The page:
The Dovetails

The top and legs are joined with through dovetails. The worst part about cutting these dovetails is finding a way to clamp these rather large and heavy slabs in place to make the cuts. I wound up clamping them to the workbench with pipe clamps.

The actual cutting is just like any other dovetail, except there's a little problem with vibration because the slab is so wide. I might add that it took almost a full day just to cut and chop them out — mostly because I didn't want to blow a cut.

the pins. To start, the pins are marked out on the legs. Each of the pins is the same size. Looking at the outside face of the legs, the narrowest part of each pin is V2" wide, Fig. 2. To mark the angles on the end grain I used a setting of 1:5 (10°).

However, the spaces between the pins varies, increasing from 2Von the outside edges to 4" in the center. This spacing adds a rather nice custom-made look to the finished joint.

the tails. Once the pins are cut and chopped out, they are placed on the end of the slab for the top, and the cut lines for the tails are marked. Then it's just a matter of cutting and chopping out the waste sec-

i tions as with any dovetail.

fitting. The three slabs can now be dry-assembled (a somewhat frightening event). As the tails are pounded home, watch for any signs of splitting in the legs or top.

If everything goes well you can go ahead and trim the bottom edge of the legs square and glue up the table. If there are massive problems, there should be enough wood left on the legs to cut new pins, and the top will just have to be trimmed down a bit for new tails.

THE DRAWERS

If I may be permitted a little pat on the back, I think the mounting system for the drawers is kind of clever. Actually, the system we came up with was mostly the result of one problem leading to another.

The first problem we faced was how to support the drawers from the top (instead of from the bottom, or the middle of the sides, as is typical). The solution was to cut the drawers' sides extra-wide so they extended Yt above what would normally be the top edge. This allowed room for a groove along the top edge so we could hang the drawers from overhead guide bars.

the drawer fronts. After coming up with this mounting system, the first step was to cut the pieces for the drawer fronts and backs. The three drawer fronts should be laid out on one board and cut so there's a continuous grain pattern across the three fronts, Fig. 3. (The same goes for the drawer backs because they're visible from the other side of the table.)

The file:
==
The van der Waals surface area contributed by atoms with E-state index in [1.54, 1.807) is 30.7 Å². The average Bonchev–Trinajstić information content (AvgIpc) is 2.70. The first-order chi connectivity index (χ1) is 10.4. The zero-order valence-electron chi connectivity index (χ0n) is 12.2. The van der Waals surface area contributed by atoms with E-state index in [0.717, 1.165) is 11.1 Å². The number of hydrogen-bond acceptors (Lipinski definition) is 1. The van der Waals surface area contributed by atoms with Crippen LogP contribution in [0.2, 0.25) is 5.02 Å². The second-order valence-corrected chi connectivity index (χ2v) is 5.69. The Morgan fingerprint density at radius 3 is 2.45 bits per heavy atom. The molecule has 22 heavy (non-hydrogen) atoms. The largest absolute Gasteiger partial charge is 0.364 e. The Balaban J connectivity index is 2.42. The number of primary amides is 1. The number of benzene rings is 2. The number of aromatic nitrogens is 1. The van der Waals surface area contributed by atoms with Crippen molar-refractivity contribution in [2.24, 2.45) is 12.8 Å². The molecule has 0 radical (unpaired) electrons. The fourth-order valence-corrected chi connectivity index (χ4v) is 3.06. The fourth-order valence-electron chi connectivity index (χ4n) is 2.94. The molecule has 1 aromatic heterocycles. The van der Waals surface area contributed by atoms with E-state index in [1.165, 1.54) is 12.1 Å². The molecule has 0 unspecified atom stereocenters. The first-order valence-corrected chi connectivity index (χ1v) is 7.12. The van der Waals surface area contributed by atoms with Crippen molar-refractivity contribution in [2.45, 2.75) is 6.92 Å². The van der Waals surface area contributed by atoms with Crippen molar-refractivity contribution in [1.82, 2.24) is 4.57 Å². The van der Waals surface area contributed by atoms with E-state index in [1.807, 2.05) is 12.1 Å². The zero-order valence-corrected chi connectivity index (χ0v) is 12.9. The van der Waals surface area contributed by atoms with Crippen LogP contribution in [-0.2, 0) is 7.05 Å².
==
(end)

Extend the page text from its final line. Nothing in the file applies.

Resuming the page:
The drawer fronts and backs are SV2" wide. The final length of these pieces is taken from the assembled table. First measure the distance between the legs (it should be 49") and subtract 1". (The 1" allows for the two V2" gaps between the outside drawers and the legs, see Fig. 3). Now divide the remainder by 3 to get the final length of each drawer. (I came up with a length of 16" for each piece.)

the sides. The drawer sides are cut 4" wide (VsTwider than the fronts and backs). The final length of the sides is 19V/ (1" less than the width of the table). This means the drawers will be recessed V2" from both the front edge and back edge of the table.

the dovetaii.s. Now the drawers can be assembled with through dovetails. If you managed to cut the dovetails on those slabs for the table, the drawers are no sweat.

Since all three drawers are exactly the same, and since I wanted to maintain the continuous grain patterns on the drawer fronts and backs, I clearly marked every piece to keep things organized.

Then I marked and cut the pins on the drawer fronts and backs, Fig. 4. When marking the tails (Fig. 5) be sure to leave the extra V2" width on the top edge of the drawer sides, Fig. 6.

-1:5 ANGLE TOP VIEW

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/i — 2V*"—«-j'/j

—— 2 V»"—"

vs[—-----4"--

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m--4"--

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SIDE VIEW

FIGURE 3 W SPACE ON BOTH ENDS —v

FIGURE 3 W SPACE ON BOTH ENDS —v

ALLOW FOR SAW KERFS

FIGURE 4

ALLOW FOR SAW KERFS

FIGURE 4

DRAWER FRONT AND BACK (SIX PIECES)

1:5 ANGLE

1:5 ANGLE

FACE SIDE

FIGURE 6

19 W

DRAWER SIDES (SIX PIECES)

19 W

DRAWER SIDES (SIX PIECES)

SIDES EXTEND V» ABOVE FRONT AND BACK

SIDES EXTEND V» ABOVE FRONT AND BACK

Woods m Ith

FIGURE 7

FIGURE 8

BOTTOM OF GROOVE ON THIS UNE

ROUND-OVER CORNER TO PENCIL UNE

DRY-ASSEMBLE AND MARK

DRAWER SIDE

THROUGH GROOVE

DRAWER FRONT

FIGURE 9

COUNTERBORE BOTH SIDES ON ENDS ONLY

TABLE TOP

RABBET

FIGURE 10

CENTER MIDDLE DRAWER ON BOTTOM OF TABLE

CENTER LINE

CENTER LINE

FIGURE 11

FIGURE 12

ALIGN GUIDE BARS ON MARKS _ AND DRILL PILOT HOLES

DRAWER SIDE

GUIDE BAR

DRAWER CENTERED ON BOTTOM

PLACE GUIDE BAR IN GROOVE AND MARK POSITION

ALIGN CENTER HOLE ON CENTER LINE

TABLE TOP

After the dovetails are cut, dry-assemble each drawer. Now the position of the groove for the guide bars can be marked. We wanted to mount the drawers side by side with no gap between them. To accomplish this we had to mount the drawer guides on the inside face of the drawer's sides. Which, in turn, meant the grooves for the drawer guides also had to be cut on the inside of the drawer.

To mark the position of the groove, mark the front edge as shown in Fig. 7. Then disassemble the drawer and use this mark to cut the W-wide groove. Finally, round-over the corner on both ends, Fig. 8.

Now the four pieces for the drawers can be glued up, but they must be square. I cut a piece of plywood to the inside dimensions of the drawers and placed it inside the drawers as they were clamped together to hold them square.

Normally, the drawer bottom would be cut and mounted at this point. But, in order to mount the drawer guide bars you have to have access through the drawer, so the drawer bottoms are installed later.

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